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Johnson County missionary travels to China

Carol Sue Billingsley recently returned from a two-month mission trip that took her into the heart of China. A resident of Johnson County, she attends a Christian college in northeast Tennessee and is majoring in Chinese studies and English as a second language.  Their trip was twofold as Billingsley, along with 12 of her classmates and their professor, ventured deep into China not only as part of their studies, but to introduce Jesus Christ to the people.

China is under the rule of the Communist Party of China.  According to Billingsley, if you have joined the Communist party, you receive more pay than those who do not.  “If you want to have a good life, you join the party,” she said.   She reports there is a lot of abuse, sexual, mental and physical with a high suicide rate. Abuse has become an accepted way of life for the people of the country and they consider the abusive behavior as normal.  It happens in the streets and no one reacts to it. “People don’t do anything to stop it,” she said as she recalled an incident the group witnessed. Despite the high incidence of abuse, Billingsley reports the younger generation has a lot of respect for the elderly.

According to Billingsley, the government recognizes the Three-Self church that is run by the Chinese government where they pick and choose what is taught to the Chinese people.  “Most all our friends in China were atheist,” she said.  There were others who worship Buddha, while others believe in science.  According to Billingsley, people can be imprisoned or executed if they are caught practicing Christianity.  “It’s very dangerous for them,” she said, explaining that prisoners are subjected to hard labor and re-education.  Because of the nature of the article, The Tomahawk has been specifically vague on any information that would associate the group with the people they encountered while on their trip for the safety of the Chinese people.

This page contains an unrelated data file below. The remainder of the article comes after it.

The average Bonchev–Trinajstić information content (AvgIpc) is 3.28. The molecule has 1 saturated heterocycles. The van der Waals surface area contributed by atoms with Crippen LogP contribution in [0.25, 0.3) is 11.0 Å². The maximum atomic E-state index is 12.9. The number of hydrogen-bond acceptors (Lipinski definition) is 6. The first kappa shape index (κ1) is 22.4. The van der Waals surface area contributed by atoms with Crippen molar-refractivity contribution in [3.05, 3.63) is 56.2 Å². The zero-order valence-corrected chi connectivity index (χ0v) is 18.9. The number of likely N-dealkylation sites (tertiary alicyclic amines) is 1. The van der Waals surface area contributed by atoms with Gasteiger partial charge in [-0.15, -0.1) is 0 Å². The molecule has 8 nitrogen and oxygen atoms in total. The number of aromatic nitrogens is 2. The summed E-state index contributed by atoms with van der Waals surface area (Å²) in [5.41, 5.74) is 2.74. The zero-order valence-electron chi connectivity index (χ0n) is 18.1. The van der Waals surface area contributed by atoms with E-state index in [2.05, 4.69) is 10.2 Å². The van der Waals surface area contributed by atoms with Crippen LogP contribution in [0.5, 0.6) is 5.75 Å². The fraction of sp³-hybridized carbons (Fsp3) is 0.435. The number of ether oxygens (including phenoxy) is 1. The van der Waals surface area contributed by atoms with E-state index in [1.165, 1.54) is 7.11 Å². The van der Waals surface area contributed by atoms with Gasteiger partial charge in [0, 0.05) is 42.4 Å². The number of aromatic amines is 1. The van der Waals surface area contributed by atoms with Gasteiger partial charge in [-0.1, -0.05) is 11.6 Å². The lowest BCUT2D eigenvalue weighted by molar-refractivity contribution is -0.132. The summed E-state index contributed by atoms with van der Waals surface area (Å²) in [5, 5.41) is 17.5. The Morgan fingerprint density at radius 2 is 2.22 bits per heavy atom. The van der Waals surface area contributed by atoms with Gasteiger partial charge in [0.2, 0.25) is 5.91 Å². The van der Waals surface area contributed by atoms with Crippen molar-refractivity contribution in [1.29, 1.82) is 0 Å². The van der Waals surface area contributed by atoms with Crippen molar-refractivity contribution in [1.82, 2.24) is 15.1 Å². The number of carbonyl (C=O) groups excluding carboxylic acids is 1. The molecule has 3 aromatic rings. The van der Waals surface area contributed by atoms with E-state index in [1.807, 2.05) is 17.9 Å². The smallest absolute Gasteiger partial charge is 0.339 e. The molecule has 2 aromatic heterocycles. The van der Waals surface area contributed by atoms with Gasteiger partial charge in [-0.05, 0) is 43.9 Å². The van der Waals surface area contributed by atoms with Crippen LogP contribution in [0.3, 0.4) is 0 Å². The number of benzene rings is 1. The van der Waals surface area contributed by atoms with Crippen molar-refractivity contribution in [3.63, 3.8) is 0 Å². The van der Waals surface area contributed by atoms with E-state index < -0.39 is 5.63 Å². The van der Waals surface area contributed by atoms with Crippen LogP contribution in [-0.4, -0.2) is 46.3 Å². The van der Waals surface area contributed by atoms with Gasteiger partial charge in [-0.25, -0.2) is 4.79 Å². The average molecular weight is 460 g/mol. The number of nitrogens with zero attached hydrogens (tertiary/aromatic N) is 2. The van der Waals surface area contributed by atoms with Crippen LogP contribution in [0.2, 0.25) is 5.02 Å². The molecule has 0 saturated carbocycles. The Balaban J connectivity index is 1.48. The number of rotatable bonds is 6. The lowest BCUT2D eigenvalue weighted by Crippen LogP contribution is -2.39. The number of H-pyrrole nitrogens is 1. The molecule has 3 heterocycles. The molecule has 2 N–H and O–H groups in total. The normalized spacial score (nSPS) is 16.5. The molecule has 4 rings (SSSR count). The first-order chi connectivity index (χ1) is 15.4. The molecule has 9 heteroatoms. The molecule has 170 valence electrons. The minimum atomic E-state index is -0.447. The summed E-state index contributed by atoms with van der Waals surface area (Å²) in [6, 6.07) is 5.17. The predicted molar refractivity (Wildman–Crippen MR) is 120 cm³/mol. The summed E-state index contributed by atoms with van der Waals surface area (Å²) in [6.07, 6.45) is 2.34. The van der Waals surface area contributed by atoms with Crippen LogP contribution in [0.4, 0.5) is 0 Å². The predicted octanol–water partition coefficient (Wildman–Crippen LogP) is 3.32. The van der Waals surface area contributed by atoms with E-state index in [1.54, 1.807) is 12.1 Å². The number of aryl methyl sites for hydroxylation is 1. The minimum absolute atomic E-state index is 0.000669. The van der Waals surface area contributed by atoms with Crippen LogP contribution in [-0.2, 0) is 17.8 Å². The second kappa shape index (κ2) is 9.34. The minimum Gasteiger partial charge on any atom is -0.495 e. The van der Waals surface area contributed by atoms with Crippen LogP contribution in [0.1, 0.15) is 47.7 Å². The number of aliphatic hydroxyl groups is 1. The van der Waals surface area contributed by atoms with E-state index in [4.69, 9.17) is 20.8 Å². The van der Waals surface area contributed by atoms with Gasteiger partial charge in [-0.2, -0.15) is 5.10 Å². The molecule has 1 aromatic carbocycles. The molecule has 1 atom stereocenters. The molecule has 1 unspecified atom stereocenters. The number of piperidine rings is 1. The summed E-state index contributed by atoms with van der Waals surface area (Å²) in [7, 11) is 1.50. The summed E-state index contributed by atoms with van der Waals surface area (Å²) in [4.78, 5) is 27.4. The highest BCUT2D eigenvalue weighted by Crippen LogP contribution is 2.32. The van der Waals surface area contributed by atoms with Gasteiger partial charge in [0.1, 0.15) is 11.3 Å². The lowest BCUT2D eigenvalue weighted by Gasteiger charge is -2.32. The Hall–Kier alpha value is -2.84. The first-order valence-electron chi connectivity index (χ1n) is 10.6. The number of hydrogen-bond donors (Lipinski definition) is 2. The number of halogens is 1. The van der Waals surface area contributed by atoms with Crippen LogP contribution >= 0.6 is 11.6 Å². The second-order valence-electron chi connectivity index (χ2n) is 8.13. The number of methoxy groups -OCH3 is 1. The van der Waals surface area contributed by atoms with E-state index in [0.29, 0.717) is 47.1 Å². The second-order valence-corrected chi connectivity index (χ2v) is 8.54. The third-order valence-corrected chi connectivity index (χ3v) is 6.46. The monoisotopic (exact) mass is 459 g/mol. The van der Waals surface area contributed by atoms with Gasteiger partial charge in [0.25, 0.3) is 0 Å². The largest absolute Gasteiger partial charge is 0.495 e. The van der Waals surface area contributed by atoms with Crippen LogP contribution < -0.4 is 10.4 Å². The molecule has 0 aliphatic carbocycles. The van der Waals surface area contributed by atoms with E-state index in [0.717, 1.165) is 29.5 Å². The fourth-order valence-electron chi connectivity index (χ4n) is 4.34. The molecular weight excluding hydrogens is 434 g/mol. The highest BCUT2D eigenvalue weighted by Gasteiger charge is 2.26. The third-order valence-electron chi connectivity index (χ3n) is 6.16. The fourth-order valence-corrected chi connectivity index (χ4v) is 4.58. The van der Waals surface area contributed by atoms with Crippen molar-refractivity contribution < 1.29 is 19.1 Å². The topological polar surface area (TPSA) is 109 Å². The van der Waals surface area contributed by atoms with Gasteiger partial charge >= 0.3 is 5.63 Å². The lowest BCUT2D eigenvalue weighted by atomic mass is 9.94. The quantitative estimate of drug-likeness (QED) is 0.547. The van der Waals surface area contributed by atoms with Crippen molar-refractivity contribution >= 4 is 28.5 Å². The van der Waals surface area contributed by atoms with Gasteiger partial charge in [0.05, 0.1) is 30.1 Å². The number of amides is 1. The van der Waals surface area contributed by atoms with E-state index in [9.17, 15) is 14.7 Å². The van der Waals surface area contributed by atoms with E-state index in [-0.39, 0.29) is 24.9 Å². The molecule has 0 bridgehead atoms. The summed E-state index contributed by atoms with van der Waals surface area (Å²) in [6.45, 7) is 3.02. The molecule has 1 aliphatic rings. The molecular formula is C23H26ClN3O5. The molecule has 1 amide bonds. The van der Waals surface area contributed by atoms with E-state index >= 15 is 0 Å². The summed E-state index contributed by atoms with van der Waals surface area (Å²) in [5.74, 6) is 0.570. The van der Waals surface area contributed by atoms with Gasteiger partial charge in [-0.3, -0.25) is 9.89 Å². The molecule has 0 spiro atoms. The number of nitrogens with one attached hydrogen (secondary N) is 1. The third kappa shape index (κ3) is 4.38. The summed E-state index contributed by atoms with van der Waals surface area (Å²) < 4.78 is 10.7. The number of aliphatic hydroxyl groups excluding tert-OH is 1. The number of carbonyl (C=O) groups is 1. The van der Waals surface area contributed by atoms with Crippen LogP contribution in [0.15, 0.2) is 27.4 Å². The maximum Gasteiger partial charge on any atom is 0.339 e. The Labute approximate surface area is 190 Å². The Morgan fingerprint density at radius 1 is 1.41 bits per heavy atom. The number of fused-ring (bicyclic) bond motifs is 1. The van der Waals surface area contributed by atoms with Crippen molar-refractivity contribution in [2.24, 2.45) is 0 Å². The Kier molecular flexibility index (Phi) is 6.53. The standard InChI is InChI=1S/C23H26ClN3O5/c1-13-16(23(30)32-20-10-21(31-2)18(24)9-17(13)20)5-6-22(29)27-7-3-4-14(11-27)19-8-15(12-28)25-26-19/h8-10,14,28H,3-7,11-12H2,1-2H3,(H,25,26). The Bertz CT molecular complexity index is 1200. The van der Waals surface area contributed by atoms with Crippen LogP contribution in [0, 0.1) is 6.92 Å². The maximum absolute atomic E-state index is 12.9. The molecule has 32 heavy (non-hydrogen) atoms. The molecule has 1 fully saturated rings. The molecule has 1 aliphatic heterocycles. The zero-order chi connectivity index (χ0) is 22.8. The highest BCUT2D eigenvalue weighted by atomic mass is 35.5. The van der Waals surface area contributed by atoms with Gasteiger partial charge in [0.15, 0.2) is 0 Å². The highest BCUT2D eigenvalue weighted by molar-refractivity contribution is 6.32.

Groups of four were housed  in very basic international two-bedroom apartments for students that included a living room, kitchen and a bathroom with a shower.  The Chinese people, especially children, were intrigued with Billingsley’s curly red hair, an oddity in their country. In order to effectively communicate with the local people, the American students went to class fives days a week, four hours a day to get a basic understanding of the Chinese language in order to converse with them.   Although a rarity in their world, they were receptive to Americans.  “They loved Americans,” Billingsley said.  It is inexpensive to eat in the area of China they were visiting, spending about $1.00 for a decent sized meal. “A very popular thing is to drink tea with everyone,” she said. “It’s kind of like southern hospitality here.”  The climate is fairly hot and everyone walks around with an umbrella.  “They don’t want to get a tan,” she added. “They are modest.”

As the group mingled with some of the youth of the area where they were staying and began to make friends, they would introduce the topic of Christianity only if they were approached and asked about God. The group held Bible studies that were held twice a week.  There were two classes offered, one for those who were curious about learning about Jesus and one for believers as they explored what is and who is God, taking a look at the character of God.  At the very beginning, they had approximately 20 in their class that eventually expanded to roughly 40 in each group.  

To read the entire article, pick up a copy of this week's Tomahawk.